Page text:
This article appeared originally in The Orange County Register on November 24th, 2004. The original article can still be picked up in the office for those who would like a copy.
OF A LONG
ON A MISSION
By CHRIS KNAP
It was the RV salesman who dared an old man to sue, saying he’d die before the case went to trial, who helped Aurora Harris find her mission.
The Salesman was right about this: Fortune Brooks, to whom he had sold a motor home with a dry-rotted roof, was not long for this world. But he was wrong about justice.
Harris, then just a few years out of Western State College of Law, invoked a statute that allows for a speedy trial. With Brooks set to testify that the salesman had taken his checkbook and written out a down payment while he lay on a couch, popping heart pills, the RV dealer settled for $80,000. The not so fortunate Brooks died two months later.
He willed himself to live long enough to fight for the respect he deserved, Harris recalls. It was such a satisfaction to help this old man achieve justice.
Twenty years after Fortune died, Harris is still battling car dealers, on behalf of the elderly, single women, immigrants and the disabled.
I know there are a few good dealers, but I don’t hear about those, Harris says. I get people who have been wounded by dealer practices.
Like Kenneth and Catherine Gorman, 85 and 83, who said they were told they needed to trade in their 15,000 mile Honda because rats had nested under their hood and eaten the wiring.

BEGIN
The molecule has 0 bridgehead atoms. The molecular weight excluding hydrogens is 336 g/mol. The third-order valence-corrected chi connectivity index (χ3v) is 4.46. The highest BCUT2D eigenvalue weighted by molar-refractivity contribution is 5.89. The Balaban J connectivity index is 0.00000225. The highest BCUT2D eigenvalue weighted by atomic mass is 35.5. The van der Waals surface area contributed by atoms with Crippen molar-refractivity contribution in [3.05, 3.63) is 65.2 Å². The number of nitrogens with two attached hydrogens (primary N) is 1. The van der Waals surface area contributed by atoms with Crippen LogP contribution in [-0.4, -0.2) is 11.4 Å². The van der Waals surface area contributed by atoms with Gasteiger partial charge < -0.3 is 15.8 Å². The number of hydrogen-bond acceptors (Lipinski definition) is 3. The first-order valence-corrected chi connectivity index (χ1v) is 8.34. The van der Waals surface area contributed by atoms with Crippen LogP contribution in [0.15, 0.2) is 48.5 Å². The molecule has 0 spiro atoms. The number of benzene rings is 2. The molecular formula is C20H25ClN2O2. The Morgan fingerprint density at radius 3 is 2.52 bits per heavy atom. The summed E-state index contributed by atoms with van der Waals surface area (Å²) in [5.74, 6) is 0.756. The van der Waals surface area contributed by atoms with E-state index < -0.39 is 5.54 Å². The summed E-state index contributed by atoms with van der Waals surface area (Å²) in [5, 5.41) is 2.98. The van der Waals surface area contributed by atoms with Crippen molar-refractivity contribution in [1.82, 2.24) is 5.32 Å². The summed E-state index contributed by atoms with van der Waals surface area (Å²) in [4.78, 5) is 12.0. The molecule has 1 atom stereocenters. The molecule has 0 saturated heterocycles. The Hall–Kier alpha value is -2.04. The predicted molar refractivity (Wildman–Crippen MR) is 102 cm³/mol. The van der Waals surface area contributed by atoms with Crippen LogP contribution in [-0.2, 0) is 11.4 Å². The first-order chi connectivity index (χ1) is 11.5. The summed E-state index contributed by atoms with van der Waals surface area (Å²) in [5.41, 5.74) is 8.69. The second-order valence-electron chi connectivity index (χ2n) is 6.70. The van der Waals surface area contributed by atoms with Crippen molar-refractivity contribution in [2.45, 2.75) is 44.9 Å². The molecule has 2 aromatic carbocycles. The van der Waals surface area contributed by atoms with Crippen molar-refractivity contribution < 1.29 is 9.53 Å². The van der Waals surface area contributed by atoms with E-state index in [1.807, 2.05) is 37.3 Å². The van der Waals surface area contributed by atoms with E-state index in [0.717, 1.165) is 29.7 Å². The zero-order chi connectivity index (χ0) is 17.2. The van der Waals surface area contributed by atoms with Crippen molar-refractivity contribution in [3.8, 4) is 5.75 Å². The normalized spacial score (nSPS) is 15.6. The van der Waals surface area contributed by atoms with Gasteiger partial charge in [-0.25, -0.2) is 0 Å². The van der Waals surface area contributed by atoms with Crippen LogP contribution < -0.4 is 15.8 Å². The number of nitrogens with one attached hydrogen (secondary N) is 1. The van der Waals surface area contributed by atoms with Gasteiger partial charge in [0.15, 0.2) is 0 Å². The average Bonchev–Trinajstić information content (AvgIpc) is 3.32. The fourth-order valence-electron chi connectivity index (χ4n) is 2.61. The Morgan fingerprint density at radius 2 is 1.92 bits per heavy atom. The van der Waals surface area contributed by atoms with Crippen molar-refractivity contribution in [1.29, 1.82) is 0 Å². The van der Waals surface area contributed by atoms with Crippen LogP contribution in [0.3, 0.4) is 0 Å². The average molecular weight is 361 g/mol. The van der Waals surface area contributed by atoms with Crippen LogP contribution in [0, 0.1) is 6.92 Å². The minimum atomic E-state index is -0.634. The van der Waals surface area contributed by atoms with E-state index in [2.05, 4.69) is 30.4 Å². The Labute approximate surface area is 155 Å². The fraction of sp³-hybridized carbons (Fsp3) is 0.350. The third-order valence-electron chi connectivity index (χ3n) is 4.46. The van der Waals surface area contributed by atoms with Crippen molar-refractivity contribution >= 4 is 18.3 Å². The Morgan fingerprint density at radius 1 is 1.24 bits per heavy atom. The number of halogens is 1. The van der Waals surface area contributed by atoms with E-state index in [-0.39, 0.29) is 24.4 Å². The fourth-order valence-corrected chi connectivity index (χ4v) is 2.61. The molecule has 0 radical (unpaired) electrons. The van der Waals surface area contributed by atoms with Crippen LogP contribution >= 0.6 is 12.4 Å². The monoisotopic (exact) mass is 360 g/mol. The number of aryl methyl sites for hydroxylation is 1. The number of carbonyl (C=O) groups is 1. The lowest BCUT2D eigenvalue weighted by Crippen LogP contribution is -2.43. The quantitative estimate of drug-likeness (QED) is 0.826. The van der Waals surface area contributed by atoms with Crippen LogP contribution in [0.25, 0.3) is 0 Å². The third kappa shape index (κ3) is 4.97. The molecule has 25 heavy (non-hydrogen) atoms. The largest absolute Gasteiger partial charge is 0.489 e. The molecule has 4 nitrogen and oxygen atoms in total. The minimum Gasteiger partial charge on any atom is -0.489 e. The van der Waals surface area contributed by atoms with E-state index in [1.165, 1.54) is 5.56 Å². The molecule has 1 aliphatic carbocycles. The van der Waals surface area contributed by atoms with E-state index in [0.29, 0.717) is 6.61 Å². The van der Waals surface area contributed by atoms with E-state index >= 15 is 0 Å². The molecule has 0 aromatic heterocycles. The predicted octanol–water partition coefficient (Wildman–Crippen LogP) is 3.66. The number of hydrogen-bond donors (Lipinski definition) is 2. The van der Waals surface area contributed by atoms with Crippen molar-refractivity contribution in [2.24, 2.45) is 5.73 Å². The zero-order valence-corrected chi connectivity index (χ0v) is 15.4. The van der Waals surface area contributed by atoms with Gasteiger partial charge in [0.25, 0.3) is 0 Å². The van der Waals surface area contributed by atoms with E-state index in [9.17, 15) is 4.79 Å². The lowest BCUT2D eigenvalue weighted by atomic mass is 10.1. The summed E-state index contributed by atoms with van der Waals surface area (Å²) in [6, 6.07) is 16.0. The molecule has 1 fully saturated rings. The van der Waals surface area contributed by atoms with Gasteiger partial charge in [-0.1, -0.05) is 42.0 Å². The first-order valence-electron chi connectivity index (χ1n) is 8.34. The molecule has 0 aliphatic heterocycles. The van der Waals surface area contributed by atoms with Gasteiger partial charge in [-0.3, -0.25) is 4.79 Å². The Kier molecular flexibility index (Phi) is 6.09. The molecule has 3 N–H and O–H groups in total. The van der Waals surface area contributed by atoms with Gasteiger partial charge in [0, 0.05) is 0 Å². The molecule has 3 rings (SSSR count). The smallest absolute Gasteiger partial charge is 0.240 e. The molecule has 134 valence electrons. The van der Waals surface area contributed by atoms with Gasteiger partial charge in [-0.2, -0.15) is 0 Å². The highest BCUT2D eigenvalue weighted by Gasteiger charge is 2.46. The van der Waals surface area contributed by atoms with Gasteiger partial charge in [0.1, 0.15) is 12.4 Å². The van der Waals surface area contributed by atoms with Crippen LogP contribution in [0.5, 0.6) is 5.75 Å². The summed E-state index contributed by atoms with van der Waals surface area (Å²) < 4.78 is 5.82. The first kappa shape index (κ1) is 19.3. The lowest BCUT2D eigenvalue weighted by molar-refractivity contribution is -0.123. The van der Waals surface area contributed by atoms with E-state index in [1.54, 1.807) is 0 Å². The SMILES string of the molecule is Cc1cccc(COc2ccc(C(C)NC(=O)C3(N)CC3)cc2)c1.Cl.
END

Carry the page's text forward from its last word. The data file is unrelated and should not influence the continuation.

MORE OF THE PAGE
Harris alleged the dealer sold their “unsafe” car that same day.
Or Oscar and Gloria Marrufo, 67 and 65, who complained they were tricked into signing a 66 month lease on a PT Cruiser that they had tried for eight hours to buy.
The salesman belittled us. They broke us down. I feel like they singled us out because of our race. I couldn’t drive past the dealer without feeling small, Marrufo said. Miss Harris has restored my dignity and my pride.
Added his wife, Gloria, We thank God for her.
God will come up a lot in this story.
That may surprise you if you’ve bought into the stereotype of trial lawyers as vultures out for million-dollar verdicts. Aurora Dawn Harris has no mansion. No Mercedes. Never had a million-dollar verdict (or sought one).
Sure, she clobbers car dealers. But she can show mercy too. She calls herself a marketplace evangelist, struggling to show by example and to give God credit when that is due.
Lest you get the wrong idea, Harris hastens to add: I am not saying God is on my side. We all make mistakes, bad decisions, persecute people unfairly. That’s why I like to give people a chance. We need to struggle to make sure we are on God’s side.
A runner with three Los Angeles marathons under her Nikes, Harris appears younger than her 51 years. She drives a used Toyota and lives in a modest home in Orange (the flat part). She practices out of a 1920 bungalow on Chapman Avenue, where the sign reads “Hones Lawyers.” But inside there is only Harris and her paralegal, Ada Gutierrez, a former missionary.
Harris’ one extravagance is a gleaming espresso machine.
I bought that for my Christian singles coffee group, she says, pumping the handles until the black elixir drizzles.
Harris was born in China, the daughter of a Baptist missionaries who built churches in the mountains of Formosa. Her grandparents were also missionaries; her great grandparents before them.